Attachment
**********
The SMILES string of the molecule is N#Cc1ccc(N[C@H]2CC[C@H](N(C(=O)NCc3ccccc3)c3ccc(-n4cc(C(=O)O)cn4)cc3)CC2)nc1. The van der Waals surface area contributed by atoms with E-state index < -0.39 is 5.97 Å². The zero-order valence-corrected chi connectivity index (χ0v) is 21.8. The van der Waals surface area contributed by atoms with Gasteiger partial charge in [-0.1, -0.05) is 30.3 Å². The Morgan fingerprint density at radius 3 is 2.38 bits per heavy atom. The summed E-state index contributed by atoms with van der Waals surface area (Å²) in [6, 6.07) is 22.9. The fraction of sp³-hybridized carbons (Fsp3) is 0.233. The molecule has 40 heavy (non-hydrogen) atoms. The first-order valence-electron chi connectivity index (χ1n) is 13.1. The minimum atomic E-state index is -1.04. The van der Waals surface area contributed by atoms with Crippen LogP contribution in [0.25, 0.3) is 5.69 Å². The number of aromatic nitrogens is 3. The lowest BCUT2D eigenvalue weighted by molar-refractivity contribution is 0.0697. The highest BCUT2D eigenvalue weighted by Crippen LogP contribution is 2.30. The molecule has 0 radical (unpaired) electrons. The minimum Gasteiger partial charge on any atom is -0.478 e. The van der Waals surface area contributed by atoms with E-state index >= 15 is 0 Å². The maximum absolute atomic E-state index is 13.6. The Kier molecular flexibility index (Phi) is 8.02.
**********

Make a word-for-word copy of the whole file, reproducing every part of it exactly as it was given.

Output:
The SMILES string of the molecule is N#Cc1ccc(N[C@H]2CC[C@H](N(C(=O)NCc3ccccc3)c3ccc(-n4cc(C(=O)O)cn4)cc3)CC2)nc1. The van der Waals surface area contributed by atoms with E-state index < -0.39 is 5.97 Å². The zero-order valence-corrected chi connectivity index (χ0v) is 21.8. The van der Waals surface area contributed by atoms with Gasteiger partial charge in [-0.1, -0.05) is 30.3 Å². The Morgan fingerprint density at radius 3 is 2.38 bits per heavy atom. The summed E-state index contributed by atoms with van der Waals surface area (Å²) in [6, 6.07) is 22.9. The fraction of sp³-hybridized carbons (Fsp3) is 0.233. The molecule has 40 heavy (non-hydrogen) atoms. The first-order valence-electron chi connectivity index (χ1n) is 13.1. The minimum atomic E-state index is -1.04. The van der Waals surface area contributed by atoms with Crippen LogP contribution in [0.25, 0.3) is 5.69 Å². The number of aromatic nitrogens is 3. The lowest BCUT2D eigenvalue weighted by molar-refractivity contribution is 0.0697. The highest BCUT2D eigenvalue weighted by Crippen LogP contribution is 2.30. The molecule has 0 radical (unpaired) electrons. The minimum Gasteiger partial charge on any atom is -0.478 e. The van der Waals surface area contributed by atoms with E-state index >= 15 is 0 Å². The maximum absolute atomic E-state index is 13.6. The Kier molecular flexibility index (Phi) is 8.02.